Bazooka Joe is a comic strip character, featured on small comics included inside individually wrapped pieces of Bazooka bubblegum. He wears a black eyepatch, lending him a distinctive appearance. He is one of the more recognizable American advertising characters of the 20th century, due to worldwide distribution, and one of the few identifiable ones associated with a candy.
With sales of Bazooka bubble gum down, Bazooka Candy Brands announced in November 2012 that they will no longer include the comic strip in their packaging. The new wrapper will include brain teasers, instructions, and codes that can be used to unlock videos and video games. The company stated that Bazooka Joe and other characters will occasionally appear on the new packaging.
Characters and story
Bazooka Joe is joined in his various misadventures by a motley crew of characters, who came from the tradition of syndicated kid gang comic strips such as Gene Byrnes' Reg'lar Fellers and Ad Carter's Just Kids. The group includes:
- Pesty (formerly Orville), who may be Joe's younger brother, with a 1950s cowboy sombrero
- Mort, a gangly boy who always wears his red turtleneck sweater pulled up over his mouth
- Hungry Herman, Joe's tubby pal
- Jane, Joe's girlfriend
- Toughie, a sailor hat-wearing, streetwise type
- Metaldude, a blond mulleted fan of heavy metal music
- Walkie Talkie, a neighborhood mutt
The comics generally consist of soft, child-friendly jokes, as well as small advertisements for kitschy merchandise one could purchase with enough comics and a few dollars. From the very beginning in 1954, the bottom of the comics included "fortunes" similar to those one would find in a fortune cookie but with a comedic bent.
Sometime between 1952 and 1954, Woody Gelman, the head of Product Development at Topps, approached the cartoonist Wesley Morse to create Bazooka Joe and his Gang. The character was named after a contest was held asking for suggestions. Morse, the original artist on Bazooka Joe, was also the artist for many of the pornographic drawings collected into so-called "Tijuana bibles" or "eight-pagers", popular in the pre-war period, which are considered a precursor to the underground comix of the 1960s and 1970s.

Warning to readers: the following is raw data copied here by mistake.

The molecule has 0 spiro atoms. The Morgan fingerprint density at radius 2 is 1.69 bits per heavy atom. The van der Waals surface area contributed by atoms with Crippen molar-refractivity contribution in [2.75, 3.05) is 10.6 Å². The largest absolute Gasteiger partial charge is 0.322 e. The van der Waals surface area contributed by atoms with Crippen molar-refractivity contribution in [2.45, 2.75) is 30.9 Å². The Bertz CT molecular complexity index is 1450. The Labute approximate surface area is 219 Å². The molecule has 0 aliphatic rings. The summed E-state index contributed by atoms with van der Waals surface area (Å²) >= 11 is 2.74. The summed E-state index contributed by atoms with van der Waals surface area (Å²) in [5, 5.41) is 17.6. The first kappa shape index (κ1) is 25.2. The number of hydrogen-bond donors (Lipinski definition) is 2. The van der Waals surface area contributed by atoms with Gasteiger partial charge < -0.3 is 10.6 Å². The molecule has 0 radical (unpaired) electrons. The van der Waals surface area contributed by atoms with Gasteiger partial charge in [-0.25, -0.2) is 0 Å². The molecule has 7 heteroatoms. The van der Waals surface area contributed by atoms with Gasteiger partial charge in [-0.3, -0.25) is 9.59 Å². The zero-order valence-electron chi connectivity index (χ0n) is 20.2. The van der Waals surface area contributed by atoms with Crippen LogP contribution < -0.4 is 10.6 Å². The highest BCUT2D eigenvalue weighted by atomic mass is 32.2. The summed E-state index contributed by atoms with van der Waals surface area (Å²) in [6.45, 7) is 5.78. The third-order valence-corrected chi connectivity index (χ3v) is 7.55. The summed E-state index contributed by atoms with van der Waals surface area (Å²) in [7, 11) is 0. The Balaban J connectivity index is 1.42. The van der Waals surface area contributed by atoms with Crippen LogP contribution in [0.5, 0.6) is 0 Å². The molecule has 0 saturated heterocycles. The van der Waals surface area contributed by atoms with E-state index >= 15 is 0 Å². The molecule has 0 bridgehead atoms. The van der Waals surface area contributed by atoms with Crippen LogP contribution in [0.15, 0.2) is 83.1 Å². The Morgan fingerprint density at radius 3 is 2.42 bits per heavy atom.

As with almost all advertising characters of the 20th century who had any sort of longevity, the style of the Bazooka Joe comics changed with the times, with Joe eventually adopting a more contemporary look by the 1990s, complete with low-slung, baggy jeans.
Bazooka Joe comics were localized or translated for sale in other countries. For example, the Canadian version featured bilingual (simultaneous English and French) text balloons.
In popular culture
- Newman, Andrew Adam (November 29, 2012). "Change Comes to Playground Funny Papers". The New York Times (The New York Times Company). Retrieved 2012-11-30.
- Mint Condition: How Baseball Cards Became an American Obsession, p.117, Dave Jamieson, 2010, Atlantic Monthly Press, imprint of Grove/Atlantic Inc., New York, NY, ISBN 978-0-8021-1939-1
- Gene Weingarten (November 20, 2012). "Chewish humor". Washington Post Magazine. Retrieved December 3, 2012.
- History of Bazooka Joe Comics
- Hats Off to Bazooka Joe
- Bazooka Joe Turns 50
- Bazooka Joe's Patch Explained